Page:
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I have witnessed and worked with the most loving  teachers that care deeply for the kids and their families but… they talk nonstop!  How do you politely tell Miss. Jabber-jaws to shut up.  This might sound harsh but kids need to talk and more importantly, kids need to be heard.  This requires teachers to listen.

Think back to a time when someone listened to you.  Maybe it was your mom or grandmother.  You knew they were listening so you started giving all the good details.  This is how the children in your classroom will respond once they know you want to hear what they have to say.

Many people are frustrated because they don’t have anyone to listen to them.  It might be their spouse or boss but they feel whatever they have to say is of no value.  Many kids hear phrases like; “Not right now.”, “Can’t you see I’m busy?”, “Later.”, “Don’t bother me, this is important.”  Now is the time to start listening to our children.  So here is a question I have for you to consider, “Do you talk to children or do you talk with children?”  Many children have adults who want to give them advice and teach them but not listen to their opinions and feelings.  Our kids might figure out  solutions to many things if they could talk about their issues.  It’s like thinking out loud.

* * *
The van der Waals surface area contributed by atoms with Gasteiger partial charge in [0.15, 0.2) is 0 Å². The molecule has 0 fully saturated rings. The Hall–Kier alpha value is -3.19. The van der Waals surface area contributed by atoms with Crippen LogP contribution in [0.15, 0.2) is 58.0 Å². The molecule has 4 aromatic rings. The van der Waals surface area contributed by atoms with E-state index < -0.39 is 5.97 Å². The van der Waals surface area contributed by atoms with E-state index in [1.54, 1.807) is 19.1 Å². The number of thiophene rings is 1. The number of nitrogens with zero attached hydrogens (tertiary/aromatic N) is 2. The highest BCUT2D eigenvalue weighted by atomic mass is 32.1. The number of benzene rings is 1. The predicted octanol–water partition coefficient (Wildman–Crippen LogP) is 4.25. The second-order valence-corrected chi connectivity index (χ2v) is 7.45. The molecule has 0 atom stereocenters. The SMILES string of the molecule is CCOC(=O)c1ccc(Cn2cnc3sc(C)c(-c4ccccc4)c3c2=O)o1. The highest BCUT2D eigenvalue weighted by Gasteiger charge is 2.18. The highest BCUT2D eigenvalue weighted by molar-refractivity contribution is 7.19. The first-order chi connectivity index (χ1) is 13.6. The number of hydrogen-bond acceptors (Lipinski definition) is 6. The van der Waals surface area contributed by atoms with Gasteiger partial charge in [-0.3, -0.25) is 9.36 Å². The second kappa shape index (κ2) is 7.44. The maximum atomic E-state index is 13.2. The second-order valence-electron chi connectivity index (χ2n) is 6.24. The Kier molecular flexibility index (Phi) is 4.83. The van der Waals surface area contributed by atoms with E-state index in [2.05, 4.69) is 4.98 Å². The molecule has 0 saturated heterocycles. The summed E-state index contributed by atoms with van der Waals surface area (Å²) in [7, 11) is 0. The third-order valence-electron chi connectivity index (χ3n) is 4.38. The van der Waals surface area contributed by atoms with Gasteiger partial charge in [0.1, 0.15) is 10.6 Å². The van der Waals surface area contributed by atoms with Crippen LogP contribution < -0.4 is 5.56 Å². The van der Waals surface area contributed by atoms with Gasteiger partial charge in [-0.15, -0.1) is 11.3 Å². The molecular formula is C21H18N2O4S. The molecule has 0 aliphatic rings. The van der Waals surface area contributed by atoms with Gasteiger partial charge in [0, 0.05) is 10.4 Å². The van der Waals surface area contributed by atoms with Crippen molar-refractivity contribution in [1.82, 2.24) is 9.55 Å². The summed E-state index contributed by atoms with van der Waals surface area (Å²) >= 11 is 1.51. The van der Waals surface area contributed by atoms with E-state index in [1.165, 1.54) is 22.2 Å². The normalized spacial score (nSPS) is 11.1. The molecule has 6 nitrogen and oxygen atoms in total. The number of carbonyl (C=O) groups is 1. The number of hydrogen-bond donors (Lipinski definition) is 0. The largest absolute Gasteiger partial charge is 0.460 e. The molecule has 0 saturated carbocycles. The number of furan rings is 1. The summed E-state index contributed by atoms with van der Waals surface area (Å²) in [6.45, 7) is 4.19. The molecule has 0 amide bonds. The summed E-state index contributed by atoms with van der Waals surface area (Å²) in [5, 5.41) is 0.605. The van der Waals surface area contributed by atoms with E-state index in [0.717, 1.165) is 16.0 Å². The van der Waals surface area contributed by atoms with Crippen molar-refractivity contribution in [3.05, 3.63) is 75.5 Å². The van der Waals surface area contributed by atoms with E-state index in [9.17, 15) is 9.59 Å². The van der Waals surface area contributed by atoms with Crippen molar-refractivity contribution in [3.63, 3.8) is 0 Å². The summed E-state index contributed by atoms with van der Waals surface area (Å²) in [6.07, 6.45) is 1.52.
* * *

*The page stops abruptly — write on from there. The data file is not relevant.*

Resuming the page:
Children will also turn to dramatic behavior in order to be heard.  Consider your classroom of kids.  I know we are very busy trying to accomplish everything in the curriculum on a limited amount of time, but what if you did one thing less and allowed space in your schedule for kids to talk more.  I wonder if the behaviors would be more respectful and friendly because the teacher is not rushed and genuinely wants to hear what children have to say.

Our work with kids is done through the relationships we build not the classrooms we’ve painted and decorated.  We do need places to meet and study the Bible, but meeting places are not more important than the relationships.  Try these ideas for building relationships through listening:

  • Don’t interrupt
  • Repeat back phrases
  • Eye Contact
  • Listen for their feelings

I good couple of follow-up ideas might include: a card in the mail, text a Bible verse, or speak encouragement to them outside the classroom.  These actions show you were listening.

What are some ways you promote conversations with kids?

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